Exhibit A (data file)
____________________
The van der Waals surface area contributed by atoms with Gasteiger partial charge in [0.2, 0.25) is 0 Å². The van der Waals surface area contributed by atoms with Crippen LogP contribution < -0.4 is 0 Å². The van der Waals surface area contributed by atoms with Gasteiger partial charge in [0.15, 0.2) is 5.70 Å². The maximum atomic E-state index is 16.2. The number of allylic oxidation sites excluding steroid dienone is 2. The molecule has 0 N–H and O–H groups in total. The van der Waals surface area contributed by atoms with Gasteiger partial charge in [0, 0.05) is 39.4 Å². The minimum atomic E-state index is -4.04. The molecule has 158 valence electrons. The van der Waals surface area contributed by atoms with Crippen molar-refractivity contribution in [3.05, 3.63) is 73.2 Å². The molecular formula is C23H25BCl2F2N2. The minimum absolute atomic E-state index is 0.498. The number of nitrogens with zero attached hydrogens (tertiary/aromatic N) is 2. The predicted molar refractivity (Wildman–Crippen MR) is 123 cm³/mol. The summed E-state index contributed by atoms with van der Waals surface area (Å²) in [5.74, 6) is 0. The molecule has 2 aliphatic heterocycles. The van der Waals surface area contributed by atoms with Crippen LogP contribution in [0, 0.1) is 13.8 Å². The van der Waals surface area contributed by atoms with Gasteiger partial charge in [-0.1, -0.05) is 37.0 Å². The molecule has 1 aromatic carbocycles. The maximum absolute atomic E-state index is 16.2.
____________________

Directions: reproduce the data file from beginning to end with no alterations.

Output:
The van der Waals surface area contributed by atoms with Gasteiger partial charge in [0.2, 0.25) is 0 Å². The van der Waals surface area contributed by atoms with Crippen LogP contribution < -0.4 is 0 Å². The van der Waals surface area contributed by atoms with Gasteiger partial charge in [0.15, 0.2) is 5.70 Å². The maximum atomic E-state index is 16.2. The number of allylic oxidation sites excluding steroid dienone is 2. The molecule has 0 N–H and O–H groups in total. The van der Waals surface area contributed by atoms with Gasteiger partial charge in [0, 0.05) is 39.4 Å². The minimum atomic E-state index is -4.04. The molecule has 158 valence electrons. The van der Waals surface area contributed by atoms with Crippen molar-refractivity contribution in [3.05, 3.63) is 73.2 Å². The molecular formula is C23H25BCl2F2N2. The minimum absolute atomic E-state index is 0.498. The number of nitrogens with zero attached hydrogens (tertiary/aromatic N) is 2. The predicted molar refractivity (Wildman–Crippen MR) is 123 cm³/mol. The summed E-state index contributed by atoms with van der Waals surface area (Å²) in [5.74, 6) is 0. The molecule has 2 aliphatic heterocycles. The van der Waals surface area contributed by atoms with Crippen LogP contribution in [0, 0.1) is 13.8 Å². The van der Waals surface area contributed by atoms with Gasteiger partial charge in [-0.1, -0.05) is 37.0 Å². The molecule has 1 aromatic carbocycles. The maximum absolute atomic E-state index is 16.2.